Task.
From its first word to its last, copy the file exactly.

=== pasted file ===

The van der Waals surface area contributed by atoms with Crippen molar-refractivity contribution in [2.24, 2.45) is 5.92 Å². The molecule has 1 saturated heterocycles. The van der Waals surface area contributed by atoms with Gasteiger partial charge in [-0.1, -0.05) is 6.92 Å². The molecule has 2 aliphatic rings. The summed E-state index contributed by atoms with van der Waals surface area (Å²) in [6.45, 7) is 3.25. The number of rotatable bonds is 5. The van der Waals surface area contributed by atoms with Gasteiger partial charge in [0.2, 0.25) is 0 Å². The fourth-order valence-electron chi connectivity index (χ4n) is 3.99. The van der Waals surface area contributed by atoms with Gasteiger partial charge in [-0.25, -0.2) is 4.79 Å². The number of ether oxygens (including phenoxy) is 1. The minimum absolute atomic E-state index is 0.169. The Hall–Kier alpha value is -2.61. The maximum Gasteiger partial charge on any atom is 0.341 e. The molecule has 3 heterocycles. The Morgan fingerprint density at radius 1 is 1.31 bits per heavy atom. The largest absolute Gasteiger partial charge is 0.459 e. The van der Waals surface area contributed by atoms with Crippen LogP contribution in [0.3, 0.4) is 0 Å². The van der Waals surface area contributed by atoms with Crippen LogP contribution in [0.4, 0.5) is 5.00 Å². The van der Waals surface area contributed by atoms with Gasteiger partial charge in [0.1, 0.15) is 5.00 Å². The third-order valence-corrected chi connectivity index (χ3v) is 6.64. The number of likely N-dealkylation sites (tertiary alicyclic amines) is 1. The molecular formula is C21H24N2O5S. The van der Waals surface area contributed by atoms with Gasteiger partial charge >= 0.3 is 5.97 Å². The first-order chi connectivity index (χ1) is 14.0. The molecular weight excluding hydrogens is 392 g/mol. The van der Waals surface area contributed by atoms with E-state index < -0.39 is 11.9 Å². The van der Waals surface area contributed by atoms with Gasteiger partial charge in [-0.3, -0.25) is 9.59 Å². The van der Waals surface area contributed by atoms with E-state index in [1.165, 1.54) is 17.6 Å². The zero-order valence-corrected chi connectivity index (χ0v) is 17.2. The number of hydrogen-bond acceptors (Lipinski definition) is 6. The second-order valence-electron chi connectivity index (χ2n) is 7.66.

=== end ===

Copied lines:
The van der Waals surface area contributed by atoms with Crippen molar-refractivity contribution in [2.24, 2.45) is 5.92 Å². The molecule has 1 saturated heterocycles. The van der Waals surface area contributed by atoms with Gasteiger partial charge in [-0.1, -0.05) is 6.92 Å². The molecule has 2 aliphatic rings. The summed E-state index contributed by atoms with van der Waals surface area (Å²) in [6.45, 7) is 3.25. The number of rotatable bonds is 5. The van der Waals surface area contributed by atoms with Gasteiger partial charge in [0.2, 0.25) is 0 Å². The fourth-order valence-electron chi connectivity index (χ4n) is 3.99. The van der Waals surface area contributed by atoms with Gasteiger partial charge in [-0.25, -0.2) is 4.79 Å². The number of ether oxygens (including phenoxy) is 1. The minimum absolute atomic E-state index is 0.169. The Hall–Kier alpha value is -2.61. The maximum Gasteiger partial charge on any atom is 0.341 e. The molecule has 3 heterocycles. The Morgan fingerprint density at radius 1 is 1.31 bits per heavy atom. The largest absolute Gasteiger partial charge is 0.459 e. The van der Waals surface area contributed by atoms with Crippen LogP contribution in [0.3, 0.4) is 0 Å². The van der Waals surface area contributed by atoms with Crippen LogP contribution in [0.4, 0.5) is 5.00 Å². The van der Waals surface area contributed by atoms with Gasteiger partial charge in [0.1, 0.15) is 5.00 Å². The third-order valence-corrected chi connectivity index (χ3v) is 6.64. The number of likely N-dealkylation sites (tertiary alicyclic amines) is 1. The molecular formula is C21H24N2O5S. The van der Waals surface area contributed by atoms with Gasteiger partial charge >= 0.3 is 5.97 Å². The first-order chi connectivity index (χ1) is 14.0. The molecular weight excluding hydrogens is 392 g/mol. The van der Waals surface area contributed by atoms with E-state index < -0.39 is 11.9 Å². The van der Waals surface area contributed by atoms with Gasteiger partial charge in [-0.3, -0.25) is 9.59 Å². The van der Waals surface area contributed by atoms with E-state index in [1.165, 1.54) is 17.6 Å². The zero-order valence-corrected chi connectivity index (χ0v) is 17.2. The number of hydrogen-bond acceptors (Lipinski definition) is 6. The second-order valence-electron chi connectivity index (χ2n) is 7.66.